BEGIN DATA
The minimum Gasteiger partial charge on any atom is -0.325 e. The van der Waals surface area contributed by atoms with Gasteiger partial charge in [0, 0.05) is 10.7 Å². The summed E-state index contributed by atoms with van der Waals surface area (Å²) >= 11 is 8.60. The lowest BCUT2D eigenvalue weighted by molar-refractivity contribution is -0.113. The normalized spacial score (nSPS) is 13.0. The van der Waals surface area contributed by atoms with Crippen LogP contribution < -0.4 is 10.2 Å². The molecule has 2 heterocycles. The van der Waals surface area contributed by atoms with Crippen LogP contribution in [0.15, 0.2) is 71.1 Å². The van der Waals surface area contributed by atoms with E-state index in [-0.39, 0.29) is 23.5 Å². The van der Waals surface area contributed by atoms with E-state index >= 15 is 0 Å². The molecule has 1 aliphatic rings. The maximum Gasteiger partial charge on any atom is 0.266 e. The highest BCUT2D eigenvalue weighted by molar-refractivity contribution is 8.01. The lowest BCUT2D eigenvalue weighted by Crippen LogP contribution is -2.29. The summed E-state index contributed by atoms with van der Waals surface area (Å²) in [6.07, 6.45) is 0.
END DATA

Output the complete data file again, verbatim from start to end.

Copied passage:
The minimum Gasteiger partial charge on any atom is -0.325 e. The van der Waals surface area contributed by atoms with Gasteiger partial charge in [0, 0.05) is 10.7 Å². The summed E-state index contributed by atoms with van der Waals surface area (Å²) >= 11 is 8.60. The lowest BCUT2D eigenvalue weighted by molar-refractivity contribution is -0.113. The normalized spacial score (nSPS) is 13.0. The van der Waals surface area contributed by atoms with Crippen LogP contribution < -0.4 is 10.2 Å². The molecule has 2 heterocycles. The van der Waals surface area contributed by atoms with Crippen LogP contribution in [0.15, 0.2) is 71.1 Å². The van der Waals surface area contributed by atoms with E-state index in [-0.39, 0.29) is 23.5 Å². The van der Waals surface area contributed by atoms with E-state index >= 15 is 0 Å². The molecule has 1 aliphatic rings. The maximum Gasteiger partial charge on any atom is 0.266 e. The highest BCUT2D eigenvalue weighted by molar-refractivity contribution is 8.01. The lowest BCUT2D eigenvalue weighted by Crippen LogP contribution is -2.29. The summed E-state index contributed by atoms with van der Waals surface area (Å²) in [6.07, 6.45) is 0.